Thailand is one of the most popular countries in the world for expatriates. While the beauty of the natural environment is crucial, another important reason is the relatively inexpensive cost of living. In 2015, the International Living Magazine rated Thailand as the 10th best country in which to retire. While Thailand has experienced remarkable economic growth over the past few decades, the cost of living in Thailand still remains relatively low. According to Numbeo, an international price comparison website, the cost of living in Thailand is 36.73 percent lower than in the United States, and rent in Thailand is 58.53 percent lower than in the United States.
A bus fee ranges from approximately THB 8 to 30, depending on the type of the bus. Since one Thai Baht is worth about $0.03, public transportation can cost less than a dollar. Tuk-tuks, the three-wheeled taxis that are common in the country, normally cost THB 40 to 100 for a short ten-minute ride, which is also highly affordable. The base fare for metered taxis is THB 35.
Cheap rental and housing prices also contribute to the low cost of living in Thailand. Numbeo states that an expensive one-bedroom apartment inside the City Center in Bangkok costs around THB 14,317 (equivalent to approximately $430), which is much cheaper than the rent in major U.S. cities.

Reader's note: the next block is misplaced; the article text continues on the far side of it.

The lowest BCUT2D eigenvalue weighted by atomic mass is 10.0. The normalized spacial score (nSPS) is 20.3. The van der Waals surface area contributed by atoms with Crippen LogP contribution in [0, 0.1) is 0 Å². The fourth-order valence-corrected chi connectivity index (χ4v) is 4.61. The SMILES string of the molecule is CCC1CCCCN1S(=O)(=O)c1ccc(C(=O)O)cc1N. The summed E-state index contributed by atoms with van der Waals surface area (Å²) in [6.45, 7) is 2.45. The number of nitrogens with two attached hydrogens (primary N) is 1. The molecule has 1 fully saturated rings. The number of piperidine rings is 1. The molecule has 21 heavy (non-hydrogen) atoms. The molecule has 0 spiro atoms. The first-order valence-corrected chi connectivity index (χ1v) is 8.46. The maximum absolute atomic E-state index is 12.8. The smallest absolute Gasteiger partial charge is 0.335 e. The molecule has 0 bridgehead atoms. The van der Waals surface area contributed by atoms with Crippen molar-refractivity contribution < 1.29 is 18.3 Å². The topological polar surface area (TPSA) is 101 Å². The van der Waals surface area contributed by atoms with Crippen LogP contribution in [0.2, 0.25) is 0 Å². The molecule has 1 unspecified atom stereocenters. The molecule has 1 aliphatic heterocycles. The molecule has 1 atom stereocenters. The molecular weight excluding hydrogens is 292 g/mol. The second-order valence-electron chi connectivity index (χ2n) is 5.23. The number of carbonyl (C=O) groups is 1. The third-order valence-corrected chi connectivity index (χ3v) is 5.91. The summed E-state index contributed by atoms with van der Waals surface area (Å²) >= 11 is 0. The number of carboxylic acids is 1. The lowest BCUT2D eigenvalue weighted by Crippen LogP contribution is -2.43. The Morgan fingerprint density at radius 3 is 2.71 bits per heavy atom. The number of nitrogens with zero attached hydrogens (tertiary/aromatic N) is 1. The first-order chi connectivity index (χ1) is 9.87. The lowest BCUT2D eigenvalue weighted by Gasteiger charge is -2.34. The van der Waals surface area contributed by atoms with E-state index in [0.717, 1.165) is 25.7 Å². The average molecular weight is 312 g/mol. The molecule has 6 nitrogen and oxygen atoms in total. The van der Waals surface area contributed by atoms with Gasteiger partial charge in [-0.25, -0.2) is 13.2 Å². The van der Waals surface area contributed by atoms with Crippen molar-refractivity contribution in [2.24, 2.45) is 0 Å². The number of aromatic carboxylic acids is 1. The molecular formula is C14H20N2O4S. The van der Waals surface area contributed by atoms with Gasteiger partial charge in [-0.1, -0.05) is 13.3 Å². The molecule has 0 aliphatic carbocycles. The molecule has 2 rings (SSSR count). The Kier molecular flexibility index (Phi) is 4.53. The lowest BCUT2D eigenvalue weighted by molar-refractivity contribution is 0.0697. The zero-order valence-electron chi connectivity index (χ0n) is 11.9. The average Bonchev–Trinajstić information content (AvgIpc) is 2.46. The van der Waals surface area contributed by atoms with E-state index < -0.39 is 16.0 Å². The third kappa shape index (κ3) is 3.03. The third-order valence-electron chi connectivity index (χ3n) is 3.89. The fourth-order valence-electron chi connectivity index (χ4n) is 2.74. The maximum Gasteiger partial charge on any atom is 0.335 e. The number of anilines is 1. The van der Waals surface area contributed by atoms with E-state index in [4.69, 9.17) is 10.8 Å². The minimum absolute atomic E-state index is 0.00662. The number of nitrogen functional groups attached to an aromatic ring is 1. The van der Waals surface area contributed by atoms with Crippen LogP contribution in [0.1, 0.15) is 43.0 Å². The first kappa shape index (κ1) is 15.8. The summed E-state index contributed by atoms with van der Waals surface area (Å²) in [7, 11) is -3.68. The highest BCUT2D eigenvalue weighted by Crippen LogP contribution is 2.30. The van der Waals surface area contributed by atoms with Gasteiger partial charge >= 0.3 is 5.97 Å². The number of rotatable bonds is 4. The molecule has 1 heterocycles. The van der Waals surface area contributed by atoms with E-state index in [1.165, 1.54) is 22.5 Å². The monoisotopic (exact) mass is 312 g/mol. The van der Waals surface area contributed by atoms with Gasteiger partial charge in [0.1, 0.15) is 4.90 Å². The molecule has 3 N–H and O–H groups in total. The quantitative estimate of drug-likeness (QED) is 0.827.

The food prices in Thailand are also much less expensive than those in most developed countries. For example, the prices of most popular grocery items are as follows: a loaf of bread costs $1.12, which is only half of its average price in the United States, Additionally, a dozen eggs costs $1.65, compared to the average price of $2.23 in the United States.
The street foods are also known for their affordability. A simple meal consisting of rice, vegetables and meat on a single plate ranges from approximately THB 30 to 50, which equals to just more than one dollar. A fancier meal with a selection of dishes that may often include an entire fish would cost from THB 60 to 200 ($2 to $6).
The aforementioned factors are main contributors to the low cost of living in Thailand. However, the high possibility of continued economic growth would gradually increase the cost of living in Thailand.
– Minh Joo Yi